Road tax, otherwise known as road fund license, vehicle excise duty (VED), vehicle tax, car tax and the former tax disc is annual government taxation payable by anyone with a roadworthy vehicle. It is enforced by the DVLA. The amount which you pay depends on the vehicle and much co2 it emits. It is not called road tax officially and has not been the official term for decades but now it's colloquial which most people are familiar with.
However, this blog isn’t about what road tax but what road tax actually pays for (and doesn’t pay for) so we’ll keep the description brief.
Road tax has been around for over a century now, coming into force in 1888 when early cars weren’t even around but it had a major overhaul in 1920 when automobiles began to become mainstream.
Many people may want to believe that road tax money ends up with either the local council or the Department for Transport but that is not the case. When road tax is paid it ends up with the Exchequer in the same place as other taxes such as council tax, corporation tax and so on. The Exchequer is not a single person but a department which is ultimately headed by the Chancellor of the Exchequer which at the time of writing is Sajid Javid.
As a side note, the Department for Transport gets allocated a budget from the Government every year and that’s how they essentially get ‘paid’.
Using the name ‘road tax’ is misleading and possibly the biggest contributor to why so many people are confused about what ‘road tax’ pays for. Road tax, or VED, is a tax on motor vehicles and not on roads. VED is not connected to roads in any way which is a good starting point to explain what road tax pays for.
Because road fund license ends up with the Exchequer it could be argued that road tax pays for everything and nothing all at once.
The easiest way to look at what road tax pays for is to look at what needs to be paid for on a national and local level. First, we’ll take a look at national transport expenditures:
To keep Britain moving the infrastructure needs constant improvements and maintenance. The Department for Transport is allocated a budget by the Government and with this they decide where to spend it. Some examples of infrastructure improvements are new smart motorways, creation of new roads and so on. There are more cars being added to the roads than there are leaving so you can imagine just how important this budget is to us all. However, they do not have infinite money so proper planning is essential to ensure the budget is spent as best as is possible.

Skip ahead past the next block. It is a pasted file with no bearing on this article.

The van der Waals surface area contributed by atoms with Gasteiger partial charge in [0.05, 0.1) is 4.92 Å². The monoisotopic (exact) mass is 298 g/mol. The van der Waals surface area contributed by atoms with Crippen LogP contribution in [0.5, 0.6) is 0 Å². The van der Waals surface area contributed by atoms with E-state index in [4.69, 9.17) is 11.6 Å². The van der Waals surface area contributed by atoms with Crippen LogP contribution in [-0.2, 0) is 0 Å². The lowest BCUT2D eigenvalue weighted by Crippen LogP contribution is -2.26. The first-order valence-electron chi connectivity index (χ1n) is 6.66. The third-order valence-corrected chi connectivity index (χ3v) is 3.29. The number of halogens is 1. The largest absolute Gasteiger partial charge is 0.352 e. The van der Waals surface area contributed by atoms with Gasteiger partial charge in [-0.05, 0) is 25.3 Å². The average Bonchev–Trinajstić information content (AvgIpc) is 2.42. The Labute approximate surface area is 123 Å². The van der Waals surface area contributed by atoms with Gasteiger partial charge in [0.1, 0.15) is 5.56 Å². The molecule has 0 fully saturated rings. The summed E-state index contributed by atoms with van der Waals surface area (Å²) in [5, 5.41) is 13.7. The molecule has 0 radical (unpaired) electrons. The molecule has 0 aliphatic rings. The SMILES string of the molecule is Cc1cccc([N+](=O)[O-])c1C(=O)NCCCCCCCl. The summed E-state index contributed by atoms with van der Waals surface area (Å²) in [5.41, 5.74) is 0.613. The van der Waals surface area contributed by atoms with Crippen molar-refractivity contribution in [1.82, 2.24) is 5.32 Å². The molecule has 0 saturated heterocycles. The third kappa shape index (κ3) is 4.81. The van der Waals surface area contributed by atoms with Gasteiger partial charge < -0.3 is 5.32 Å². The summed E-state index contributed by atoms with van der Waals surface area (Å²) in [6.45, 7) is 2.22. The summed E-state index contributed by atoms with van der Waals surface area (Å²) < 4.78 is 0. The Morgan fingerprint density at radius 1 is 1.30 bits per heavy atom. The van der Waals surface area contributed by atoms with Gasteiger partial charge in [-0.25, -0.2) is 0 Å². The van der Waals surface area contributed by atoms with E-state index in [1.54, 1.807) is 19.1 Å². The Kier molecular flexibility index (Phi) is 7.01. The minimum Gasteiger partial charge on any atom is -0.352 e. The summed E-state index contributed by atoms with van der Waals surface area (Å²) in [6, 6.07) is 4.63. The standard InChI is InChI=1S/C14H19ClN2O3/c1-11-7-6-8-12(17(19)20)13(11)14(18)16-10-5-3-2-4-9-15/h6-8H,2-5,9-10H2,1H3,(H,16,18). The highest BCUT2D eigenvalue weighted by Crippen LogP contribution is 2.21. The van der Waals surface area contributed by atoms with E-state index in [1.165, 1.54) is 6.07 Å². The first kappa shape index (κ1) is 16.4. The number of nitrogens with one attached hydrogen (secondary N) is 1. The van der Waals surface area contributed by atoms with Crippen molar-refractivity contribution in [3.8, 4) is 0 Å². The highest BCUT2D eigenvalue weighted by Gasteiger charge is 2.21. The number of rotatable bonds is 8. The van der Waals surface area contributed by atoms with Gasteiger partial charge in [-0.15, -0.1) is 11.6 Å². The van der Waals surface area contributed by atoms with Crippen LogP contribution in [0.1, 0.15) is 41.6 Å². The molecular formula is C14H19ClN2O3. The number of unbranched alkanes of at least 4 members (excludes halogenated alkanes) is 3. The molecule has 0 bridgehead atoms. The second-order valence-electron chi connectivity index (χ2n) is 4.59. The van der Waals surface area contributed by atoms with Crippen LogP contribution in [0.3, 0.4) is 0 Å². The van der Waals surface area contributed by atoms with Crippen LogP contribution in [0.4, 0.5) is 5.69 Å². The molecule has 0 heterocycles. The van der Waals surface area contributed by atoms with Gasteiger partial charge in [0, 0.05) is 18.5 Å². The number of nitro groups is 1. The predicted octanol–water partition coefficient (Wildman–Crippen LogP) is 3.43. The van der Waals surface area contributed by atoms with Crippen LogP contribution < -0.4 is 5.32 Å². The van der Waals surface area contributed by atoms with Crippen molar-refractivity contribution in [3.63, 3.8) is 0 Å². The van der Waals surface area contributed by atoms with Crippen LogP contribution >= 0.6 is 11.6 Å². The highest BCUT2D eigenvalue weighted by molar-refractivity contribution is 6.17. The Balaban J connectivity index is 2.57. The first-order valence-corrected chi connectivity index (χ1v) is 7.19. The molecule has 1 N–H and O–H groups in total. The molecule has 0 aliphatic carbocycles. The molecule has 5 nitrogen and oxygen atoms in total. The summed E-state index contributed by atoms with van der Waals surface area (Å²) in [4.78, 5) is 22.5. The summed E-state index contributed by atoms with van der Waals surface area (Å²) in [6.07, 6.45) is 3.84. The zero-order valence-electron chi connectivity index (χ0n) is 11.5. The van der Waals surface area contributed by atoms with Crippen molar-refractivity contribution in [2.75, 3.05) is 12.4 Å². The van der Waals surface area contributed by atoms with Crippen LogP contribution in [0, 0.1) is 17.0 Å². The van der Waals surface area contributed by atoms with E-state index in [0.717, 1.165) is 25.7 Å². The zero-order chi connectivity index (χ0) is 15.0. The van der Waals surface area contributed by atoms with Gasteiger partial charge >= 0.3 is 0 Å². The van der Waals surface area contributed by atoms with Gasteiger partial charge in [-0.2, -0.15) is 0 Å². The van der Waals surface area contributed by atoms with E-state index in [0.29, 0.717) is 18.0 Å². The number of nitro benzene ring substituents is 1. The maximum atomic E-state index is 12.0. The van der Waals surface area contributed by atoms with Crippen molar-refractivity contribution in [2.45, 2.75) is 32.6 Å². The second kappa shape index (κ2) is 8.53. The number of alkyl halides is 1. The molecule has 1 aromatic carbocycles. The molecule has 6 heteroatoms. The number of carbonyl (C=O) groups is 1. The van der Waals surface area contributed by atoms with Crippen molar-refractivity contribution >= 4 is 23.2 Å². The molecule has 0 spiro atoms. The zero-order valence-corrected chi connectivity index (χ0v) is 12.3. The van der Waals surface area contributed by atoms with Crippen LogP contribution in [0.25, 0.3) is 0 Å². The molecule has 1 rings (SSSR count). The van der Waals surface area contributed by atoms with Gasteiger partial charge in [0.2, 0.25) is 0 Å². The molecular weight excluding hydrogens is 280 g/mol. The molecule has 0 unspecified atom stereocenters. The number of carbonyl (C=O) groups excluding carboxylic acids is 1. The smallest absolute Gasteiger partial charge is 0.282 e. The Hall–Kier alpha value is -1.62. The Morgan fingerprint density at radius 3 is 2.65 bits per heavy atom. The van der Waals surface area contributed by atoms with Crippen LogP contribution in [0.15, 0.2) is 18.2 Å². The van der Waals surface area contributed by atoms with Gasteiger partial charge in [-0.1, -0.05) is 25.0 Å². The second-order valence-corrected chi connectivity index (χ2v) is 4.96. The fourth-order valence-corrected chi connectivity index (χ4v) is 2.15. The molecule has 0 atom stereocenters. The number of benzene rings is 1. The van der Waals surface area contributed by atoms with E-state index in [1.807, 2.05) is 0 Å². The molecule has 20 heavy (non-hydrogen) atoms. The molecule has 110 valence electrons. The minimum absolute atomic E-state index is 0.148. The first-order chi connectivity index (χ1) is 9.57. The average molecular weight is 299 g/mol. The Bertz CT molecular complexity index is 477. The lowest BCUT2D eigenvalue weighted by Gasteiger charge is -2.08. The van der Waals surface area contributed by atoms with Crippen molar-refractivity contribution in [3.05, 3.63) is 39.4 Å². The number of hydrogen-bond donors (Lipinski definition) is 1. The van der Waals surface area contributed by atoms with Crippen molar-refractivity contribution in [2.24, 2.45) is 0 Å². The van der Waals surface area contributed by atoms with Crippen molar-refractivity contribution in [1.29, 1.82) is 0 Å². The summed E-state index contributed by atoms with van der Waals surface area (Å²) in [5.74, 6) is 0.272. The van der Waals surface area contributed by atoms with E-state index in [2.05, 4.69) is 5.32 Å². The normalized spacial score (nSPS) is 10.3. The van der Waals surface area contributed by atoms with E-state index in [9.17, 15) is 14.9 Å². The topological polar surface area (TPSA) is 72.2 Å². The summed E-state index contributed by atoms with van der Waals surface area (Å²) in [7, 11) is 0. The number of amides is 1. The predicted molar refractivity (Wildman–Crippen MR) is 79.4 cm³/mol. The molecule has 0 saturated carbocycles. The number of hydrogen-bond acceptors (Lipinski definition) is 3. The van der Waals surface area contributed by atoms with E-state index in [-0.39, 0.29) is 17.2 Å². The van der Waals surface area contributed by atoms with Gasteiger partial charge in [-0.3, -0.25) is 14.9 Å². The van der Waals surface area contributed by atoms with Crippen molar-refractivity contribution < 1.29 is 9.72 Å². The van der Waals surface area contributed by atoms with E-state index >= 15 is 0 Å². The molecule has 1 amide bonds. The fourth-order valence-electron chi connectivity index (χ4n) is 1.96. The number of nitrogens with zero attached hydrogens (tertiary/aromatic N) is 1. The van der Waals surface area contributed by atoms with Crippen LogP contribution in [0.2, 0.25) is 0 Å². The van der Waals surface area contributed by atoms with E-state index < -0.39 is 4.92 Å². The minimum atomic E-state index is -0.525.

National projects concern elements of British transport that do not belong to local councils such as motorways and busy junctions.
Local projects on a council level also need some budget - local projects can be resurfacing work (not fixing potholes), new road layouts, new roads altogether and even new car parks. This is decided by your local council using budgets given to them ultimately from the Exchequer (although there are a couple of steps between the two).
No. As we’ve previously mentioned, ‘road tax’ is not actually a ‘road’ tax but a vehicle tax. You are paying tax for the vehicle and the vehicle only - it’s a personal tax and not a communal tax. Therefore, it does not pay for the roads at all.
Cyclists often get a lot of flack on the roads from vehicle users with the rationale being that they pay for the roads and cyclists don’t. Well, as we have mentioned before about road tax being a car tax there is simply no truth in tax payers having a priority over anyone else using the roads legally.
The owner of the vehicle is responsible for paying the road fund license. Anyone can actually make the payment but it is the responsibility of the owner to ensure it is paid. If you lease a vehicle you don’t need to pay the road fund license as you do not own the car.
Simply put, the Government allocated a budget on a national and local level and it is the responsibility of the Department for Transport and local councils for road upkeep. That pothole that keeps getting bigger? That’s a council issue that needs to be resolved via their allocated budgets. Road tax does not pay for potholes or any other issue with the roads.
No individuals pay to use the roads via road tax but they technically do via tolls.
Buses are liable to pay some vehicle tax but they get heavy discounts because they provide a public service and are more economical and efficient per passenger than cars. I know how that sounds but consider that you can divide the emission by up to 30 passengers whereas a car has only 1-4 passengers at a given time.
Nope. Only motor vehicles pay the road fund license.
No. This is one of the biggest sources of aggression for cyclists, especially in London. There is no such thing as ‘road’ tax and they do not emit any co2s, therefore, there is nothing for cyclists to pay.